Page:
Google officially launched its Accelerated Mobile Pages (AMP) project Wednesday, representing an attempt to shake up the stagnant world of search services and compete with Facebook by accelerating mobile Web page load times through an open-source framework giving mobile Web sites a way to compete with the seamless and quick response times of mobile apps.
A search triggers the query and returns AMP-optimized content first in the results page in Chrome browsers, says Jonathan Savage, SVP of product at sports content site theScore, one of the first publishers to roll out Web pages using the AMP framework.
The variety of formats for mobile browser-based searches make the Web search experience challenging. Google estimates that people abandon Web sites after three seconds if the content doesn't load quickly, and 29% of smartphone users will switch to another site or app if it doesn't satisfy their needs. Of those who switch, 70% do so because of lagging load times and 67% will switch if takes too many steps to purchase or get desired information.
theScore, along with dozens of publishers worldwide such as ABC News, The New York Times, and The Huffington Post, have implemented the open source framework into their sites.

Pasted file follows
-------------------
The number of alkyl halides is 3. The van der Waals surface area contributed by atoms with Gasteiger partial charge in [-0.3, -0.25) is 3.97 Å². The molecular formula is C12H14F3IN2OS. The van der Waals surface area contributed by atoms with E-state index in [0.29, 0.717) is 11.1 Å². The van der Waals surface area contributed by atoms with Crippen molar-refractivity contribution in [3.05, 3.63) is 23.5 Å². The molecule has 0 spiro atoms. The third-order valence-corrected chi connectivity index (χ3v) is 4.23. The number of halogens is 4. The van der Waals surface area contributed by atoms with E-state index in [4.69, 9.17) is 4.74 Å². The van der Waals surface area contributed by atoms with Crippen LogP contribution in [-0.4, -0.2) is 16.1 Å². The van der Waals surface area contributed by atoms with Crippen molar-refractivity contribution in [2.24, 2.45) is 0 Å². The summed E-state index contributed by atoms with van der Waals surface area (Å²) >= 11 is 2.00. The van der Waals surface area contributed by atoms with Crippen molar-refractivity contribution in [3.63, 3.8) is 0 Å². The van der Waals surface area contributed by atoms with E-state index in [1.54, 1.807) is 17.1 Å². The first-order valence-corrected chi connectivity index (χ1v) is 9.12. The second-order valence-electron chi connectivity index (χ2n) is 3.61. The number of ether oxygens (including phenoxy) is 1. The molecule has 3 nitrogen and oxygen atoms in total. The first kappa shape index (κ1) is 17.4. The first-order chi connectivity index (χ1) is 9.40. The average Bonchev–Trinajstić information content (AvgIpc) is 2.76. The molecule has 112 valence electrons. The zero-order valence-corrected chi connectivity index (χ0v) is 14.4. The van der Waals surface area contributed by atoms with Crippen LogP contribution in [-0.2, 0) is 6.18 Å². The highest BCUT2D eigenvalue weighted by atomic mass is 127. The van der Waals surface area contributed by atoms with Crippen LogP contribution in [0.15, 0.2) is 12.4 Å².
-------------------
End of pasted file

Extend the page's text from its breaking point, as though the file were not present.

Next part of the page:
Searching for a short-tail term like "NFL news" on Chrome serves up a carousel of news-related items from publishers working with Google's AMP project, which loads pages about 80% faster.
Savage says publishers can still use Twitter tweets, images, videos, and iFrames on the Web page, but "this is Google's attempt to take back their space by adding speed and utility to the Wild West of search, making it much faster, searchable, and scrollable."
The move also gives Google a viable way to compete with Facebook Instant Articles.
Revcontent created what CEO and Founder John Lemp says the company committed code to the open source project to create a Google AMP-compatible solution to work with the framework. Comparing Google AMP with Facebook Instant Articles, he says "Instant Articles is closed, which is a way to control the publisher's and users' experience."
Adobe also joined the movement by introducing Analytics on AMPs to support faster speeds for users, and Adobe Analytics capabilities for publishers.